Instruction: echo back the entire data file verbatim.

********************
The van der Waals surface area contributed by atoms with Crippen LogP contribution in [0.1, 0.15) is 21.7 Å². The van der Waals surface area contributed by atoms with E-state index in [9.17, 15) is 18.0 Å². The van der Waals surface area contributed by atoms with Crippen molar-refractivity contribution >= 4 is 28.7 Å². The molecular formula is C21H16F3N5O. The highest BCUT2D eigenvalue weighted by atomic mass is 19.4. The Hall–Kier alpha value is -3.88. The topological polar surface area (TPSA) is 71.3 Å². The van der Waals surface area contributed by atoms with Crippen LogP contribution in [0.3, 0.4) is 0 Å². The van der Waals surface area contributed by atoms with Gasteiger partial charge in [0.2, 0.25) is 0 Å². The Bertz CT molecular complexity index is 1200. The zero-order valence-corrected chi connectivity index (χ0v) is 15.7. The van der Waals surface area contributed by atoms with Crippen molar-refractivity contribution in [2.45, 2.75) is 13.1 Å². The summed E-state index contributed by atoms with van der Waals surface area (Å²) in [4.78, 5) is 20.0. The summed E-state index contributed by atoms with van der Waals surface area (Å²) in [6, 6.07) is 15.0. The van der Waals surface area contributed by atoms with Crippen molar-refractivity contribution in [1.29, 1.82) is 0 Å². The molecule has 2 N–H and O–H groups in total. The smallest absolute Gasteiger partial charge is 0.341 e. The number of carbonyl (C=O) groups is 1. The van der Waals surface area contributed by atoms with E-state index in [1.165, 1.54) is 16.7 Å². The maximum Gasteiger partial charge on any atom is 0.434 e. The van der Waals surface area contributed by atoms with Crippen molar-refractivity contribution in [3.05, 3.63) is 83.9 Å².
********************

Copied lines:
The van der Waals surface area contributed by atoms with Crippen LogP contribution in [0.1, 0.15) is 21.7 Å². The van der Waals surface area contributed by atoms with E-state index in [9.17, 15) is 18.0 Å². The van der Waals surface area contributed by atoms with Crippen molar-refractivity contribution >= 4 is 28.7 Å². The molecular formula is C21H16F3N5O. The highest BCUT2D eigenvalue weighted by atomic mass is 19.4. The Hall–Kier alpha value is -3.88. The topological polar surface area (TPSA) is 71.3 Å². The van der Waals surface area contributed by atoms with Crippen LogP contribution in [0.3, 0.4) is 0 Å². The van der Waals surface area contributed by atoms with Gasteiger partial charge in [0.2, 0.25) is 0 Å². The Bertz CT molecular complexity index is 1200. The zero-order valence-corrected chi connectivity index (χ0v) is 15.7. The van der Waals surface area contributed by atoms with Crippen molar-refractivity contribution in [2.45, 2.75) is 13.1 Å². The summed E-state index contributed by atoms with van der Waals surface area (Å²) in [4.78, 5) is 20.0. The summed E-state index contributed by atoms with van der Waals surface area (Å²) in [6, 6.07) is 15.0. The van der Waals surface area contributed by atoms with Crippen molar-refractivity contribution in [1.29, 1.82) is 0 Å². The molecule has 2 N–H and O–H groups in total. The smallest absolute Gasteiger partial charge is 0.341 e. The number of carbonyl (C=O) groups is 1. The van der Waals surface area contributed by atoms with E-state index in [1.165, 1.54) is 16.7 Å². The maximum Gasteiger partial charge on any atom is 0.434 e. The van der Waals surface area contributed by atoms with Crippen molar-refractivity contribution in [3.05, 3.63) is 83.9 Å².